You know what video games do not have enough of nowadays? Crafting. Of course, I am being incredibly sarcastic. Crafting is, in professional terms, freaking everywhere. Even Apex Legends, a first-person shooter/battle-royale just added a crafting mechanic. I am not, and never have been, huge on crafting. I often find that it leads to long and irritating searches that can destroy a game’s pacing. With this in mind, the recently released Drake Hollow has crafting, and I love it.
Coming to us from the talented folks at The Molasses Flood, the same team that created The Flame in the Flood, Drake Hollow is an action-adventure sandbox game. After creating your custom, teenage character, you find yourself being whisked away to a fantasy realm by a charismatic crow. Upon your arrival, you are promptly introduced to the residents of The Hollow: a race of polite and cabbagey critters called Drakes, and a malicious bunch of nasties called the Feral. Your goal is to protect the Drakes that you befriend while attempting to rid their land of the Feral infestation. And, eventually, getting back home.
There are a lot of moving parts in Drake Hollow. It may seem overwhelming for the first bit of play, but the way that the game’s systems work are so intuitive that I immediately had a grasp on how to gather resources, craft, and build within minutes.
Everything is centered around the Drakes. In order to keep your veggie-buddies alive and happy, they will need food, water, and entertainment. So, you go out, find some food and water, but you cannot give it to the Drakes unless you have a cauldron. So, you smack a tree for some materials, head back to camp, and craft a cauldron. While they are getting enough to eat and drink, though, they are not feeling very entertained. So you go out to gather more supplies by venturing through houses, defeating baddies, busting open chests, finding supply trucks, or trading with the Magpie that uses shiny spoons as currency. Come back to camp, craft some bouncy balls, or dolls for the kiddies, and you can finally take it easy. Except, now, the children that look like corn are out of food and water again. While you were adventuring, however, you found a few schematics that you can use to learn how to make a well for more water, and a garden for planting seeds. You just need more materials, so you go out resource gathering once more.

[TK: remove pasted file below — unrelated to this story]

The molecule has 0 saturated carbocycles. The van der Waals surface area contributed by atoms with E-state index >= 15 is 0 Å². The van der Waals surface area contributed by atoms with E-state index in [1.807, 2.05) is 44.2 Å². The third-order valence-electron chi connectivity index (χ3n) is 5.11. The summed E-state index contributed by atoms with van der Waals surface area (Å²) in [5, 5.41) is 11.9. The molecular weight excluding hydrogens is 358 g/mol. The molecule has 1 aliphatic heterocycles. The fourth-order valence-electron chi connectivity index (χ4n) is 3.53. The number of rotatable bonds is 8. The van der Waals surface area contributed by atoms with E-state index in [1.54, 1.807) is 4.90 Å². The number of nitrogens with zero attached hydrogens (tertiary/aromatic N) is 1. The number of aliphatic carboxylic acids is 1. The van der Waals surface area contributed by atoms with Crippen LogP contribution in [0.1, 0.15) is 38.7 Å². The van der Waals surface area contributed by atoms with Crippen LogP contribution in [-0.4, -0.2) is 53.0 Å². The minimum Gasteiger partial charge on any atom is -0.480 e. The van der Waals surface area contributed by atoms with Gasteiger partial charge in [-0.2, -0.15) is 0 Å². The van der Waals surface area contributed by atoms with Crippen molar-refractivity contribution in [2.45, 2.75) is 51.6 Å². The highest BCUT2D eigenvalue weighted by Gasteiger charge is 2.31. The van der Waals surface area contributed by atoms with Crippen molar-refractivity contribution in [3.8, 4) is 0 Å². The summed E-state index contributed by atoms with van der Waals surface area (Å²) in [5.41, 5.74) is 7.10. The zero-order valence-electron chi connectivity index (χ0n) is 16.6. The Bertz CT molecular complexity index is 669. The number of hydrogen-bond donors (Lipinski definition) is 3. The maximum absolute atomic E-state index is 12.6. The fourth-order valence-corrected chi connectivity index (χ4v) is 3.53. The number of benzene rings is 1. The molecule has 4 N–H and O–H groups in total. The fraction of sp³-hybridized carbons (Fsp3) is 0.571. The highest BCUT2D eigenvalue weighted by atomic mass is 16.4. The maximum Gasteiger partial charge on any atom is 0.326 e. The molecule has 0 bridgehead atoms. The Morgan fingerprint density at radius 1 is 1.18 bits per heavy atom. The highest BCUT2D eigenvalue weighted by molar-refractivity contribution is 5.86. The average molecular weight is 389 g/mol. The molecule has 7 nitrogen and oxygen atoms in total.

All of this is a great example of gameplay loops working together. The primary gameplay loop of gathering resources by smacking trees, boxes, and enemies feeds right into the actions of the secondary and tertiary loops. Not a single action in Drake Hollow feels unimportant. Finding a box with carrot seeds and gems makes it so you can feed your Drakes, and level them up. Feeding them keeps them alive, and giving the correct gems to the correct Drakes makes them grow up. As they grow, the passive buffs you can acquire from them become stronger, you gain more health, and you can add more buildings to your camp. As you add more buildings to your camp, you can house more Drakes, find more efficient ways to care for them, and build fortifications to defend against the Feral’s occasional raids.